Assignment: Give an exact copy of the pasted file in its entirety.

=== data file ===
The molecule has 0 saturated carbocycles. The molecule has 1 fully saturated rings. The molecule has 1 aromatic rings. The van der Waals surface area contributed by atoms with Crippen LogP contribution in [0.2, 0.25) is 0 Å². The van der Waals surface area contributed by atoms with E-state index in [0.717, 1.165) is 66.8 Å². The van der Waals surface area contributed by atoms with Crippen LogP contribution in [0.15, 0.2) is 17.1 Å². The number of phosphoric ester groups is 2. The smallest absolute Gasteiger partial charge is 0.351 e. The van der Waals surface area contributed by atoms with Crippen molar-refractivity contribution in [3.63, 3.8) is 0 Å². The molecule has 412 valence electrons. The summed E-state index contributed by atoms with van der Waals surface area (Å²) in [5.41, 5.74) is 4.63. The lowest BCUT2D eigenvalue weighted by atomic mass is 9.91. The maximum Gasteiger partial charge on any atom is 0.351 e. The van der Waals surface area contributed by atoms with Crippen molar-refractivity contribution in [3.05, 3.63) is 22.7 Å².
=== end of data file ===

The molecule has 0 saturated carbocycles. The molecule has 1 fully saturated rings. The molecule has 1 aromatic rings. The van der Waals surface area contributed by atoms with Crippen LogP contribution in [0.2, 0.25) is 0 Å². The van der Waals surface area contributed by atoms with E-state index in [0.717, 1.165) is 66.8 Å². The van der Waals surface area contributed by atoms with Crippen LogP contribution in [0.15, 0.2) is 17.1 Å². The number of phosphoric ester groups is 2. The smallest absolute Gasteiger partial charge is 0.351 e. The van der Waals surface area contributed by atoms with Crippen molar-refractivity contribution in [3.63, 3.8) is 0 Å². The molecule has 412 valence electrons. The summed E-state index contributed by atoms with van der Waals surface area (Å²) in [5.41, 5.74) is 4.63. The lowest BCUT2D eigenvalue weighted by atomic mass is 9.91. The maximum Gasteiger partial charge on any atom is 0.351 e. The van der Waals surface area contributed by atoms with Crippen molar-refractivity contribution in [3.05, 3.63) is 22.7 Å².